There was the envelope with 44 letters and 19 postcards from the frontline. There was the bag that Grandma Graziella Anticoli jealously preserved as a symbol of her childhood with her parents and thirteen brothers in Rome, a childhood made up of small joys and effort.
These items are the core of a huge treasure; extraordinary proof of Italian Jewish involvement in the Great War, that Esther Di Porto, Graziella’s granddaughter decided to share with the Jewish community of Rome.
By a series of fortunate events, this collection gave birth to the exhibition “Prima di tutto, Italiani” (“First of all Italians”), which can be visited at the Jewish Museum of Rome until 16 March 2015.
“I want to emphasize how the idea was became reality rather easily with the help of the entire community,” explained the exhibition curator, Lia Toaff. “We collected archive materials and starting from the letters of Graziella’s brothers from the frontline, expanded our research. We then focused on two main points; the witness of a sense of loyalty of the Roman Jews to Italy after the emancipation and the closing down of the Ghetto, and the preservation of Jewish traditions. In the exhibition, visitors can see documentation regarding requests by the military rabbi for the flour needed to prepare matzos during Passover and the permission to observe Yom Kippur. A harmonious balance between Italian identity and Judaism, which was later swept away by the anti-Jewish laws issued in 1938”.
During the exhibition opening the Italian Minister of Defense Roberta Pinotti said, “There is a detail that I want to bring to light: the aim of the Racist Laws was to remove the identity of the Jewish people. An example? Jews who fought in the First World War, who sacrificed themselves for the country, were stripped of all medals and honors. The greatest humiliation inflicted on them so as to erase their sense of belonging.”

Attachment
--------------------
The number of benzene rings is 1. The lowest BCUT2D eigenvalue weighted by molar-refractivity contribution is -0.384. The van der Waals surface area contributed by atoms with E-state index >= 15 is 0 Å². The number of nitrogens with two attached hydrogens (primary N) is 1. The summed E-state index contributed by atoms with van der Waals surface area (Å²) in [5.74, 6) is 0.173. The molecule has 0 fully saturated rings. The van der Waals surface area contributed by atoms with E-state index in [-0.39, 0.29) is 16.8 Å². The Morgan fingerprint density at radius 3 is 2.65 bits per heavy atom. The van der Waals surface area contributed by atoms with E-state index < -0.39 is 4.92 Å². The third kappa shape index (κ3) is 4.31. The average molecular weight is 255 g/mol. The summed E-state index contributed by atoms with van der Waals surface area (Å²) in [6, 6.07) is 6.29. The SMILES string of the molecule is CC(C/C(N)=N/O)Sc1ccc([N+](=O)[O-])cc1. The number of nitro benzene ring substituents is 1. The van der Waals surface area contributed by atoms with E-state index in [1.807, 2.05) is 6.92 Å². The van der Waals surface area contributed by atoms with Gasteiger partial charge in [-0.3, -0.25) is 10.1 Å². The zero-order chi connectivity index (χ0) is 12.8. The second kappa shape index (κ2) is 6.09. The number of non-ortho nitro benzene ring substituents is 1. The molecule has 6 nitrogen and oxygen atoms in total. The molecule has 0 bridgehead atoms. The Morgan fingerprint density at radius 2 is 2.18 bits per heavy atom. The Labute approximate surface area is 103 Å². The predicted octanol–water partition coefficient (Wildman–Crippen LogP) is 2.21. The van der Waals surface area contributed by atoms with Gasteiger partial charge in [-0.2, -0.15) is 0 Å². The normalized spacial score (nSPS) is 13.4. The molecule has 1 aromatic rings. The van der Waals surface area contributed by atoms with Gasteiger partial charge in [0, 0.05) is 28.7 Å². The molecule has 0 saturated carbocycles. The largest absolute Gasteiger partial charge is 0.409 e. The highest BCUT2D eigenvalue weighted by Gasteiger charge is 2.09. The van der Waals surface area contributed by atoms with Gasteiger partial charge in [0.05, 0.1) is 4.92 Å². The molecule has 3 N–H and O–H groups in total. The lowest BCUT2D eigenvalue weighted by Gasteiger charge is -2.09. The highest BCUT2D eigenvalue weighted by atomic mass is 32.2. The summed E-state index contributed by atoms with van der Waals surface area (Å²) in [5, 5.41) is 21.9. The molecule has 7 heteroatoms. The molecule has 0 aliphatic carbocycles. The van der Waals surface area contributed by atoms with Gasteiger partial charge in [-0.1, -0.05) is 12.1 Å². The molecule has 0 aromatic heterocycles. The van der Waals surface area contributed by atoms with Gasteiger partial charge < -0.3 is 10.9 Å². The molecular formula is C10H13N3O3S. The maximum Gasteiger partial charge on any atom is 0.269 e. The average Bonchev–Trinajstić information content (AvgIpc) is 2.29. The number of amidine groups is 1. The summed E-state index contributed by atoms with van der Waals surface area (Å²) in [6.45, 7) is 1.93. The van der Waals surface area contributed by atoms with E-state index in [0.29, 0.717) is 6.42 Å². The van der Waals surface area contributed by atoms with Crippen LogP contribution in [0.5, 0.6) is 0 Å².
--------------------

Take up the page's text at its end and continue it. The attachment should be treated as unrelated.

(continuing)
“The letters of the Anticoli family send us deeply into the experience of one of the most difficult and horrific wars in the history of the world,” commented the Museum Director, Alessandra Di Castro. “At the same time, however, they allow for a fascinating journey; in the letters I found the original words used by my grandparents; that being the colloquial language of the Roman Jews.”
Esther Di Porto also told Pagine Ebraiche the fascinating story of her family: “The letters had always been kept by my grandmother Graziella, the youngest of thirteen children, four of whom took part in the war. I started to read and rediscover them only two years ago and immediately I realized their significance. The best idea seemed to entrust them to the museum and I must admit that I am completely satisfied with the work that has been done. The letters, in addition to being an important testimony and legacy of WWI offer a new vision of the life of Rome and Roman Jews at that time; my great-grandfather wrote about the crisis and his work in the bakery as well as about his visits to the Scola, the synagogue, when the Great Synagogue was still under construction. He also considered himself the inventor of almond milk. When he saw it on sale elsewhere, he sadly commented, “But this is my invention!’.”